By Jeff Fortney
At least once per week, a merchant level salesperson (MLS) will ask me, "But what if they ask …" Endings vary, but the question structure does not. There's nothing wrong with seeking knowledge. "Knowledge is power" remains a true statement.
This question, however, isn't about gaining knowledge; it's about fear. Specifically, fear of:
In response to this type of question, I ask whether the merchant has actually posed the question. The answer is almost always no; the MLS just wants to be prepared. I then ask whether the merchant would even know to ask the question.
The challenge in these situations is that the MLSs are thinking about questions they would ask, not questions merchants would ask. Thus, they are sabotaging sales before they even start. You can avoid sabotaging yourself by remembering some simple steps.
A friend of mine is a sales consultant who helps companies determine why they aren't reaching the level of success they desire. Instead of examining the sales staff's actions on the job, he first examines each salesperson's purchasing philosophy. He asks:
Some describe purchasing a car or major appliance; occasionally the purchase is a house. Many talk about doing research, visiting multiple stores and ultimately purchasing the item that fit them best. The average time spent on this is less than a month.
Recently, a sales representative whose production was slightly below average said his most recent large purchase was an engagement ring. He visited every major jewelry stores in his vicinity and entered each option on a spreadsheet. He included karat size, style, cost, color and overall durability. He rated each ring using his own system and narrowed the list to three options. Then he asked for his fiancée's input, and she made the final call. The process took nine months.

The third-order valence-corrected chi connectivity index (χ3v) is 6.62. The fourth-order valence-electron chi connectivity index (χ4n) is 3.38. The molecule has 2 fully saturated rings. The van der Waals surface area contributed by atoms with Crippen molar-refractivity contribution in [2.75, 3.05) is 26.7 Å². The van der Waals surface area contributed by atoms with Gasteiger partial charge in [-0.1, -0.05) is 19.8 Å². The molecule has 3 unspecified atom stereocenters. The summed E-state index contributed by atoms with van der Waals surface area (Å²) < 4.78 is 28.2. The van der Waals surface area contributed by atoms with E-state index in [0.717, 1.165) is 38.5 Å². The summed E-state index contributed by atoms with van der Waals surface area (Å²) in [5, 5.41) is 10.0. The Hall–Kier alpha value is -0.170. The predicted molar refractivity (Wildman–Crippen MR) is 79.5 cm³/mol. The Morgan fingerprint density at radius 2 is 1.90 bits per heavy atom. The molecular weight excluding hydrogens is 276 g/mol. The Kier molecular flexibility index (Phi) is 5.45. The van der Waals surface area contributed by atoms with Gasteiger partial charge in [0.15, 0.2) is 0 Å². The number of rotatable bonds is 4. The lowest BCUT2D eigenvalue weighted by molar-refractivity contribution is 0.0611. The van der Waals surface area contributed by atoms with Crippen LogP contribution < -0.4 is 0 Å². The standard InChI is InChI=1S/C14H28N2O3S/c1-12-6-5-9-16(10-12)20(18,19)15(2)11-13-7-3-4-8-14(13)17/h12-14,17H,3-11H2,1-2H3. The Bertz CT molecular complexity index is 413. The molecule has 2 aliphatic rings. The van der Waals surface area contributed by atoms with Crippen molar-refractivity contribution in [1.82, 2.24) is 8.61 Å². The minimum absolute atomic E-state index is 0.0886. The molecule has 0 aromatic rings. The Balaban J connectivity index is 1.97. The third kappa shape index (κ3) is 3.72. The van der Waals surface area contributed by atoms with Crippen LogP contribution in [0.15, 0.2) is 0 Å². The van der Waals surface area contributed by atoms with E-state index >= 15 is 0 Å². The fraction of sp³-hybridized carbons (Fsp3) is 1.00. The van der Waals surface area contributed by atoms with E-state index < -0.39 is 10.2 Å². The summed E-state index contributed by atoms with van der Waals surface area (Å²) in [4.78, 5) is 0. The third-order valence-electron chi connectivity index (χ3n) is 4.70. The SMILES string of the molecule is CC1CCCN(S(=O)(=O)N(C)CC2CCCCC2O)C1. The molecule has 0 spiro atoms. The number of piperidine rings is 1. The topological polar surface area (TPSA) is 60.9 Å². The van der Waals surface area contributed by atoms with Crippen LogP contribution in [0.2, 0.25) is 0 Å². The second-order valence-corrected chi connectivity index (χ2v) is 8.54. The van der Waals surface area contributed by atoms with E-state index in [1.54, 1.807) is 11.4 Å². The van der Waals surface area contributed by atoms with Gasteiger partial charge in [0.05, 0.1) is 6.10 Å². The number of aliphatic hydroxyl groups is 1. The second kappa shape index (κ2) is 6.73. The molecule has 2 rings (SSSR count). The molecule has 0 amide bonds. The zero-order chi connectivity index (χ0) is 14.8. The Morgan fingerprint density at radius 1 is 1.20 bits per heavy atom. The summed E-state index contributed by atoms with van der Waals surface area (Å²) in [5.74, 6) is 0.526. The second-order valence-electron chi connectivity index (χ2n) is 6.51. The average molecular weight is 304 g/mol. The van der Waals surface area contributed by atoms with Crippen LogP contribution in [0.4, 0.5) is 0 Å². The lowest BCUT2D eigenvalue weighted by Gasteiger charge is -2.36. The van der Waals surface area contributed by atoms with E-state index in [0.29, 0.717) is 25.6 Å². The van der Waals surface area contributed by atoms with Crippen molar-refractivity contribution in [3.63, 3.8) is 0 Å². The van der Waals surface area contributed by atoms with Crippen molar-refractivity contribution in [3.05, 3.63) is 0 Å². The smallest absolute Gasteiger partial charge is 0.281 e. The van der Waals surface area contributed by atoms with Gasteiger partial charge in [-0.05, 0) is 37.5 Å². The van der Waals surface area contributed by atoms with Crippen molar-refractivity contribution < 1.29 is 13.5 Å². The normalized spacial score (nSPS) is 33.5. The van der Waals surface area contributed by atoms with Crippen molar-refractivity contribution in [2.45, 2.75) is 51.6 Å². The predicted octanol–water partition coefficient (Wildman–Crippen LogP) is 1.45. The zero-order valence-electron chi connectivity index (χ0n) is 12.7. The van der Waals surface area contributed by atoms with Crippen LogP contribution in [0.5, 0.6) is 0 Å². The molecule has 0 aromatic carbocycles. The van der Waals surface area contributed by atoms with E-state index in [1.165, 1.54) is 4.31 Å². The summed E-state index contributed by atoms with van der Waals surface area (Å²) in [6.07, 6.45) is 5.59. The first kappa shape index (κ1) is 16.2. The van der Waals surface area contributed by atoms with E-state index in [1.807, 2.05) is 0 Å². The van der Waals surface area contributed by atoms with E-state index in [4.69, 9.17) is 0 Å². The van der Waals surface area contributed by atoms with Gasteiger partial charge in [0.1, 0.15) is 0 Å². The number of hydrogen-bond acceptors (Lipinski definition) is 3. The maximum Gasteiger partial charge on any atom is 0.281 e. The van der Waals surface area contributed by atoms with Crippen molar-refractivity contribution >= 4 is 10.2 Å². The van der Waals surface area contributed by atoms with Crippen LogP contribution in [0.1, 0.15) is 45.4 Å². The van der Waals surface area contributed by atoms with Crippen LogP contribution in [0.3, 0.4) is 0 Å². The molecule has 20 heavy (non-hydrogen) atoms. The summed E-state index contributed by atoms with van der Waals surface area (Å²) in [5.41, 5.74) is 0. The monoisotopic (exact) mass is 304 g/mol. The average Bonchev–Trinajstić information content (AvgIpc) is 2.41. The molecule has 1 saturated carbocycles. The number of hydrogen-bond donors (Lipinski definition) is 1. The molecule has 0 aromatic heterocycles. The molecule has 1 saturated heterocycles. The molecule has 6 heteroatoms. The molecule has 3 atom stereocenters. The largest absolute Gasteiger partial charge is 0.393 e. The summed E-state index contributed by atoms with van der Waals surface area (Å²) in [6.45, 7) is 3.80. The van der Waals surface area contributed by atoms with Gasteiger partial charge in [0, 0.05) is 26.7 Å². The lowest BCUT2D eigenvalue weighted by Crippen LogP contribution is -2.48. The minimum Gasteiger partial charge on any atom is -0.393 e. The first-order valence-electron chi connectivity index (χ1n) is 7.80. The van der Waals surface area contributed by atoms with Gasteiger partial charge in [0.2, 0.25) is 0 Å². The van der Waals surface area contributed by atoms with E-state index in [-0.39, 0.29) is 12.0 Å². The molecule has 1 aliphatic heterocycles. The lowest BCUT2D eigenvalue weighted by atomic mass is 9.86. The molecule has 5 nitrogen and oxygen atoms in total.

My friend asked the rep, "When you talk to customers and they want to think about it, I bet you usually say that's fine." The rep agreed. My friend then said, "What's holding back your production is how you buy. Just because you do a lot of research doesn't mean that everyone else does so. You can't wait nine months for someone to buy. You have to become a salesperson, not a purchaser."
Realizing he wasn't cut out for sales, the rep ultimately returned to school and became an accountant. He couldn't separate his role as a buyer from his role as a salesperson. To be successful in sales you must remember that your role is to sell the product. If you let your purchasing habits dictate how you sell, your sales will suffer.
Practice handling objections often, but don't let fear of objections hamper your sales. Even if you grasp every nuance of today's payments industry, you cannot be prepared for every potential objection. Payment processing is ever evolving. It's impossible to know the answer to every question; more importantly, no one expects you to know all the answers. Sometimes the best answer is, "I don't know, but I will find out."
A working knowledge of the industry is essential, so read and stay informed. But keep in mind that attempting to preempt all potential questions can paralyze sales efforts; if you strive to know everything before you start selling, you will never sell; and even though knowledge is power, the time you spend seeking knowledge is the time others will use to sell.
Remember your role and use your time wisely. Don't let the fear of a question paralyze you. And don't inject how you buy into the sales process. These steps will increase your success rate. Isn't that what we all want?
Jeff Fortney is Vice President, ISO Channel Management with Clearent LLC. He has more than 17 years' experience in the payments industry. Contact him at email@example.com or 972-618-7340. To learn about how Clearent can help you grow faster and go further, visit www.clearent.com.
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